Skip to content
How to Avoid ‘Analysis Paralysis’ When Using Employee Listening Data

How to Avoid ‘Analysis Paralysis’ When Using Employee Listening Data

In a workplace inundated with data and analytics, one of the most formidable obstacles hindering change within teams, departments, and entire organizations is the phenomenon colloquially known as "analysis paralysis." This term describes the crippling inability to make decisive actions, often arising from the overcomplication or excessive scrutiny of a given problem.

Rather than serving as a catalyst for meaningful action, the overwhelming volume of survey data frequently serves as quicksand — pulling individuals, teams, and leaders deeper into a mire of indecision. The idea that just one more analysis, or perhaps one more after that, will unveil the elusive "perfect solution" becomes an intoxicating, yet ultimately paralyzing, mantra. What results is stagnation: teams find themselves trapped in an ongoing cycle of evaluation and reevaluation until the data that triggered the analysis in the first place becomes obsolete, or worse, irrelevant.

In this state, organizations squander not just time but also the invaluable insights that well-designed surveys are intended to provide. This lapse often perpetuates systemic issues, obstructs strategic initiatives, and stifles the kind of innovative thinking that drives competitive advantage. As a result, understanding and mitigating the implications of analysis paralysis is not merely an operational concern, but a critical business imperative that demands our attention.

Dealing with Analysis Paralysis

In the early stages of my career as an employee survey consultant, I was dispatched to a division of a prominent client to discuss the impending launch of the survey's second wave. Astonishingly, upon my arrival — nine months after they had initially received their survey data — they inquired whether it was time to share the results with the broader organization. The division had devoted the intervening months to internal deliberations, exploring what their focal points should be, identifying additional information needs, and meticulously dissecting the existing data. Now on the cusp of communicating their findings and subsequent decisions to the company at large, they sought my guidance on any further analyses that might be conducted beforehand. It was a belated juncture to be contemplating such matters. Consequently, we dedicated the day to strategizing how to disseminate the long-overdue data throughout the organization, while sidestepping the perception that they had neglected to do so.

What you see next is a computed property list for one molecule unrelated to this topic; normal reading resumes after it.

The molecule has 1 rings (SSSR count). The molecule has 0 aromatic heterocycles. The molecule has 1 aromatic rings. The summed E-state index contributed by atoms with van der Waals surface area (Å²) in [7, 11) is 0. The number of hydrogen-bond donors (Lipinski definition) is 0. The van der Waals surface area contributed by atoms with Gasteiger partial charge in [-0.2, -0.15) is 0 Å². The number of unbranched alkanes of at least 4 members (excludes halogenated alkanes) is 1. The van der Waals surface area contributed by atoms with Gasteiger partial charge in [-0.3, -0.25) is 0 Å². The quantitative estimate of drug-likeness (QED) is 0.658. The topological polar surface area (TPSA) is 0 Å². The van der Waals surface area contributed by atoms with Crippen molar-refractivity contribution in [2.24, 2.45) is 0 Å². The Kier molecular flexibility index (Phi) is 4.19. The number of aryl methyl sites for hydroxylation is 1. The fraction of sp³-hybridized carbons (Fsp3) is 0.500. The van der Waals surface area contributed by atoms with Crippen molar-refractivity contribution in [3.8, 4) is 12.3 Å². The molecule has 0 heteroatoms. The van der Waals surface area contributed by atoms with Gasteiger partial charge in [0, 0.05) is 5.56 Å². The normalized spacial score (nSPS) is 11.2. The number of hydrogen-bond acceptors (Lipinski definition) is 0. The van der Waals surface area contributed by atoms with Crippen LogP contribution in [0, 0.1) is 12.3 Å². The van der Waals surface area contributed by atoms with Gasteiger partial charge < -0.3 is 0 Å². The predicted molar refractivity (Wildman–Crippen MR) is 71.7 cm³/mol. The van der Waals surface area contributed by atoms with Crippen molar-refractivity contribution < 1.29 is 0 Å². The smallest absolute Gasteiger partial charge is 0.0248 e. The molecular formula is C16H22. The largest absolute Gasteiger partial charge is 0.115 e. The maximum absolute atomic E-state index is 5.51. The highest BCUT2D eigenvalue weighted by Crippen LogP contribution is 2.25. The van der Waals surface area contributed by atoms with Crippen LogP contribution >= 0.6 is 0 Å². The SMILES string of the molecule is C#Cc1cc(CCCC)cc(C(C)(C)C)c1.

This issue can strike any part of a business as the decisions can seem so important and the sources of information so varied — and it becomes worse when increasingly sophisticated reporting and analytics tools are coupled with highly detailed employee data files, making it possible to request one more focus group, one more data cut, or one more correlation analysis. 

Analysis Paralysis Inhibits Action Planning

All of this serves to delay the implementation of what is designed to be a simple 1-2-3 action planning process in response to survey results.

  1. Select 1 issue/focus area.
  2. Do 2 things to drive improvements in this area.
  3. Communicate and seek feedback at least 3 times.

What steps can you take to ensure that you don’t fall prey to analysis paralysis? 

  • Be clear about what you want to achieve: Focus on those areas which will be valuable to your part of the business. Concentrate on areas that are either shown to be important to your team members (by engagement drivers, comments, or topics raised when discussing the results) or align with your team and organizational goals. Don’t waste time deep diving into areas which are not going to be of benefit to your employees or your team or organization.

  • Set boundaries of your investigation. Another consideration is to make sure you focus on areas where you can have an impact. Surveys often have items at the manager, team, department, senior leader, and company levels.  It is likely that not all of these items will be directly within your span of control. For instance, if your employees are showing real concerns about pay and benefits, you can acknowledge these concerns and let your team know you’ll pass those concerns to the appropriate function, but it is unlikely there is much you can specifically do to improve sentiment in this area.  For your action plan, focus on those things that you have control over.